The campaign was launched to encourage people to make their existing supplies of clothes last longer. Posters and leaflets were circulated with advice on subjects including how to prevent moth damage to woollens, how to make shoes last longer or how to care for different fabrics. As the war went on, buying new was severely restricted by coupon limits and no longer an option for many people. The ability to repair, renovate and make one's own clothes became increasingly important. Although shoppers would have to hand over coupons for dressmaking fabric as well as readymade clothes, making clothes was often cheaper and saved coupons. ‘Make Do and Mend’ classes took place around the country, teaching skills such as pattern cutting. Dress makers and home sewers often had to be experimental in their choice of fabrics. Despite disliking much of the official rhetoric to Make Do and Mend, many people demonstrated great creativity and adaptability in dealing with rationing. Individual style flourished. Shortages necessitated imaginative use of materials, recycling and renovating of old clothes and innovative use of home-made accessories, which could alter or smarten up an outfit. Many women used furnishing fabrics for dressmaking until these too were rationed. Blackout material, which did not need points, was also sometimes used. Parachute silk was highly prized for underwear, nightclothes and wedding dresses.

We've really enjoyed working with and learning from our friends at @imperialwarmuseums this week. You can catch up on all our posts and discover many more stories from London’s museums with #MuseumInstaSwap. © IWM (Art.IWM PST 4773 For #MuseumInstaSwap we’re discovering the street style of the Second World War in the #FashionontheRation exhibition at @ImperialWarMuseums. In this archive photo a female member of the Air Raid Precautions staff applies her lipstick between emergency calls.

In wartime Britain it was unfashionable to be seen wearing clothes that were obviously showy, yet women were frequently implored not to let 'standards' slip too far. There was genuine concern that a lack of interest in personal appearance could be a sign of low morale, which could have a detrimental impact on the war effort. The government's concern for the morale of women was a major factor in the decision to continue the manufacture of cosmetics, though in much reduced quantities. Make-up was never rationed, but was subject to a luxury tax and was very expensive. Many cosmetics firms switched some of their production to items needed for the war effort. Coty, for example, were known for their face powder and perfumes but also made army foot powder and anti-gas ointment. Make-up and hair styles took on an increased importance and many women went to great lengths to still feel well-dressed and stylish even if their clothes were last season's, their stockings darned and accessories home-made. As with clothing, women found creative ways around shortages, with beetroot juice used for a splash of lip colour and boot polish passing for mascara.

Discover more stories from London’s museums with #MuseumInstaSwap © IWM (D 176) In the @ImperialWarMuseums exhibition ‘Fashion on the Ration: 1940s street style’ we can see how men and women found new ways to dress while clothing was rationed. Displays of original clothes from the era, from military uniforms to utility underwear, reveal what life was really like on the home front in wartime Britain.

Despite the limitations imposed by rationing, clothing retailers sought to retain and even expand their customer base during the Second World War. Britain's high street adapted in response to wartime conditions, and this was reflected in their retail ranges. The government intervened in the mass manufacture of high street fashions with the arrival of the Utility clothing scheme in 1942. Shoppers carefully spent their precious clothing coupons and money on new clothes to make sure their purchases would be suitable across spring, summer and autumn and winter. Despite the restrictions, the war and civilian austerity did not put an end to creative design, commercial opportunism or fashionable trends on the British home front.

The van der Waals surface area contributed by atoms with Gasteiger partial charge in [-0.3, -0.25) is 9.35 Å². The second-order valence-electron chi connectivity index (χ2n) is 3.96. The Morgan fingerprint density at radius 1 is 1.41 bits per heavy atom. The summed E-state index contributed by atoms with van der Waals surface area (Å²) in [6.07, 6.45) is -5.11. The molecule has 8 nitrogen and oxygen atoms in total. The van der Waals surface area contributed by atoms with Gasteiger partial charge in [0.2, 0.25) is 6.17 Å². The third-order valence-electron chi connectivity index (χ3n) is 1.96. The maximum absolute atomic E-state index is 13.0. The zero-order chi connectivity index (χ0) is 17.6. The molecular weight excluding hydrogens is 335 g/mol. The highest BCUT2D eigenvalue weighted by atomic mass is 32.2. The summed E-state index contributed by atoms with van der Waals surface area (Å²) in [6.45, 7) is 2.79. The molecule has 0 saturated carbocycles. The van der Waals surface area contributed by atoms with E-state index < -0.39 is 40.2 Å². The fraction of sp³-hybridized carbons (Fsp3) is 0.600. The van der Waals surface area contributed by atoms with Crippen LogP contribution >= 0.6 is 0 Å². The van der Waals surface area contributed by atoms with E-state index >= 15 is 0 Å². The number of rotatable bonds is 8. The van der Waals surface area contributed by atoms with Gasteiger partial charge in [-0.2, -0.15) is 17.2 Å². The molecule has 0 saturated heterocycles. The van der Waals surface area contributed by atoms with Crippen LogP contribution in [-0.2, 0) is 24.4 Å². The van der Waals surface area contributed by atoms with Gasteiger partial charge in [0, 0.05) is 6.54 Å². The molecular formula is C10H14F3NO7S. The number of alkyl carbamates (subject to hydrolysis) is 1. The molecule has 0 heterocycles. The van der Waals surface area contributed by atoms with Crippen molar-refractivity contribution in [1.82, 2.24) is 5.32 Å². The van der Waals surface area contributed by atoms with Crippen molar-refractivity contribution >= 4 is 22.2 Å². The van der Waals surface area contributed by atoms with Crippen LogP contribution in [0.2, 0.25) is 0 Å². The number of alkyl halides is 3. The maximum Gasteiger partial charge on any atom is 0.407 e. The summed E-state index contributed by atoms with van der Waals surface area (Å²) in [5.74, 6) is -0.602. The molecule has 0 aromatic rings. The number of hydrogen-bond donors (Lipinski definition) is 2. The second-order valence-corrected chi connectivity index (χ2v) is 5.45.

#FashionontheRation exhibition runs @imperialwarmuseums until 31 August.

Discover more stories from London’s museums with #MuseumInstaSwap. For our final day of #MuseumInstaSwap we’re learning about the Second World War @ImperialWarMuseums, and discovering the impact of the war on ordinary people. 
Clothes were rationed in Britain from 1 June 1941. This limited the amount of new garments people could buy until 1949, four years after the war's end. The British government needed to reduce production and consumption of civilian clothes to safeguard raw materials and release workers and factory space for war production. As with food rationing, which had been in place since 1940, one of the reasons for introducing civilian clothes rationing was to ensure fairness. Rationing sought to ensure a more equal distribution of clothing and improve the availability of garments in the shops.

As this poster shows, the rationing scheme worked by allocating each type of clothing item a 'points' value which varied according to how much material and labour went into its manufacture. Eleven coupons were needed for a dress, two needed for a pair of stockings, and eight coupons required for a man's shirt or a pair of trousers. Women's shoes meant relinquishing five coupons, and men's footwear cost seven coupons. When buying new clothes, the shopper had to hand over coupons with a 'points' value as well as money. Every adult was initially given an allocation of 66 points to last one year, but this allocation shrank as the war progressed. © IWM (Art.IWM PST 8293) This week on @instagram we’ve joined up with other London museums to highlight our shared stories. Our partner is @imperialwarmuseums, whose incredible collection brings people’s experiences of modern war and conflict to life. Follow #MuseumInstaSwap to discover some of the intriguing historical connections we have found, as well as insights into everyday life during wartime. As part of our #MuseumInstaSwap with @ImperialWarMuseums, we’ve been given special access to the Churchill War Rooms – located deep below the streets of Westminster.
This is Prime Minister Winston Churchill’s bedroom, which includes his private desk, briefcase and papers, his bed and chamber pot and even an original cigar! The bedroom is located close to the Map Room, keeping Churchill as close as possible to the epicentre of Cabinet War Rooms.
Following the surrender of the Japanese Forces the doors to the War Rooms were locked on 16 August 1945 and the complex was left undisturbed until Parliament ensured its preservation as a historic site in 1948. Knowledge of the site and access to it remained highly restricted until the late 1970s when @ImperialWarMuseums began the task of preserving the site and its contents, making them accessible to as wide an audience as possible and opening them to the public in 1984.
Discover more stories from London’s museums with #MuseumInstaSwap